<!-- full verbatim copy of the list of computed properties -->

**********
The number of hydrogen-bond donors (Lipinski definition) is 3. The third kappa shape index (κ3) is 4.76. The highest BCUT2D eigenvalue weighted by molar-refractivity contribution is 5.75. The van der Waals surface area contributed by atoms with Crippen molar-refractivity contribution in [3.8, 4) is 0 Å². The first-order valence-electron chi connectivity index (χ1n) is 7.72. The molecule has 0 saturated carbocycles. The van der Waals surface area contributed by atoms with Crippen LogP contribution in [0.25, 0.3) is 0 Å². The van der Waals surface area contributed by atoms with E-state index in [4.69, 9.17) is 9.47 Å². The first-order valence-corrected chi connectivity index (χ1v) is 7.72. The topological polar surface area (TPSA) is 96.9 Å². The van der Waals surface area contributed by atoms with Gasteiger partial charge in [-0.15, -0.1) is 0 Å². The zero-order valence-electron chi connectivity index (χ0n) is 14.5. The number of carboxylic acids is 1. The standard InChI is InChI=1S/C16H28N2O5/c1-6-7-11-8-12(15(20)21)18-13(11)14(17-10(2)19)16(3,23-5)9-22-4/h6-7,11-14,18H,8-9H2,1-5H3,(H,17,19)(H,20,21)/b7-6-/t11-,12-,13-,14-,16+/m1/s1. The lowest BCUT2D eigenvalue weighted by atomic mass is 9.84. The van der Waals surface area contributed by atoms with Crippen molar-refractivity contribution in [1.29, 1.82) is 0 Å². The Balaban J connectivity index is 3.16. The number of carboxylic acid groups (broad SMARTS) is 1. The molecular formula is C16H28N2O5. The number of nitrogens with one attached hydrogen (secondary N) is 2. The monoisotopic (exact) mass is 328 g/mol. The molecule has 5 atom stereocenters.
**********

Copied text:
The number of hydrogen-bond donors (Lipinski definition) is 3. The third kappa shape index (κ3) is 4.76. The highest BCUT2D eigenvalue weighted by molar-refractivity contribution is 5.75. The van der Waals surface area contributed by atoms with Crippen molar-refractivity contribution in [3.8, 4) is 0 Å². The first-order valence-electron chi connectivity index (χ1n) is 7.72. The molecule has 0 saturated carbocycles. The van der Waals surface area contributed by atoms with Crippen LogP contribution in [0.25, 0.3) is 0 Å². The van der Waals surface area contributed by atoms with E-state index in [4.69, 9.17) is 9.47 Å². The first-order valence-corrected chi connectivity index (χ1v) is 7.72. The topological polar surface area (TPSA) is 96.9 Å². The van der Waals surface area contributed by atoms with Gasteiger partial charge in [-0.15, -0.1) is 0 Å². The zero-order valence-electron chi connectivity index (χ0n) is 14.5. The number of carboxylic acids is 1. The standard InChI is InChI=1S/C16H28N2O5/c1-6-7-11-8-12(15(20)21)18-13(11)14(17-10(2)19)16(3,23-5)9-22-4/h6-7,11-14,18H,8-9H2,1-5H3,(H,17,19)(H,20,21)/b7-6-/t11-,12-,13-,14-,16+/m1/s1. The lowest BCUT2D eigenvalue weighted by atomic mass is 9.84. The van der Waals surface area contributed by atoms with Crippen molar-refractivity contribution in [1.29, 1.82) is 0 Å². The Balaban J connectivity index is 3.16. The number of carboxylic acid groups (broad SMARTS) is 1. The molecular formula is C16H28N2O5. The number of nitrogens with one attached hydrogen (secondary N) is 2. The monoisotopic (exact) mass is 328 g/mol. The molecule has 5 atom stereocenters.